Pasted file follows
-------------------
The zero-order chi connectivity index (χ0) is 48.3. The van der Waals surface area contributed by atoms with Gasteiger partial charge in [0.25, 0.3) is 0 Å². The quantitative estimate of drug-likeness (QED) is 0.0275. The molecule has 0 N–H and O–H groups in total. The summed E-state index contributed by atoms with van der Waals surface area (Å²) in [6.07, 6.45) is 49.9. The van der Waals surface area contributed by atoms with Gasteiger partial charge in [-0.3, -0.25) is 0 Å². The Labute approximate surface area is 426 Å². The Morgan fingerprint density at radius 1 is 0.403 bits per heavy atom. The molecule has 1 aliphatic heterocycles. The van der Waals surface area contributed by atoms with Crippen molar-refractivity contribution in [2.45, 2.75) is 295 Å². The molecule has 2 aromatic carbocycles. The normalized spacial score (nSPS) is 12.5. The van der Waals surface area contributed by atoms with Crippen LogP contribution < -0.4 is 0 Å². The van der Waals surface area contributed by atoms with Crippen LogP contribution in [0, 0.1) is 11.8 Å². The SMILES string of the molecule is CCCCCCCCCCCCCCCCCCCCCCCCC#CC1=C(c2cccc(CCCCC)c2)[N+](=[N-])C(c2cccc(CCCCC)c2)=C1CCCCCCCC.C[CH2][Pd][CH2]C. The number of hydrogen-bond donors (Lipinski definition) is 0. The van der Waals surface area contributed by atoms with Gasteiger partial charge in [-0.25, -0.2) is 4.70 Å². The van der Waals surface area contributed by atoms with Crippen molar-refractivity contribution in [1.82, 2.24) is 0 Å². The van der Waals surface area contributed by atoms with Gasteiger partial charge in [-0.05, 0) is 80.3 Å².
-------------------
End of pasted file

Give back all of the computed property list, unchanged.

The zero-order chi connectivity index (χ0) is 48.3. The van der Waals surface area contributed by atoms with Gasteiger partial charge in [0.25, 0.3) is 0 Å². The quantitative estimate of drug-likeness (QED) is 0.0275. The molecule has 0 N–H and O–H groups in total. The summed E-state index contributed by atoms with van der Waals surface area (Å²) in [6.07, 6.45) is 49.9. The van der Waals surface area contributed by atoms with Gasteiger partial charge in [-0.3, -0.25) is 0 Å². The Labute approximate surface area is 426 Å². The Morgan fingerprint density at radius 1 is 0.403 bits per heavy atom. The molecule has 1 aliphatic heterocycles. The van der Waals surface area contributed by atoms with Crippen molar-refractivity contribution in [2.45, 2.75) is 295 Å². The molecule has 2 aromatic carbocycles. The normalized spacial score (nSPS) is 12.5. The van der Waals surface area contributed by atoms with Crippen LogP contribution < -0.4 is 0 Å². The van der Waals surface area contributed by atoms with Crippen LogP contribution in [0, 0.1) is 11.8 Å². The SMILES string of the molecule is CCCCCCCCCCCCCCCCCCCCCCCCC#CC1=C(c2cccc(CCCCC)c2)[N+](=[N-])C(c2cccc(CCCCC)c2)=C1CCCCCCCC.C[CH2][Pd][CH2]C. The number of hydrogen-bond donors (Lipinski definition) is 0. The van der Waals surface area contributed by atoms with Gasteiger partial charge in [-0.25, -0.2) is 4.70 Å². The van der Waals surface area contributed by atoms with Crippen molar-refractivity contribution in [1.82, 2.24) is 0 Å². The van der Waals surface area contributed by atoms with Gasteiger partial charge in [-0.05, 0) is 80.3 Å².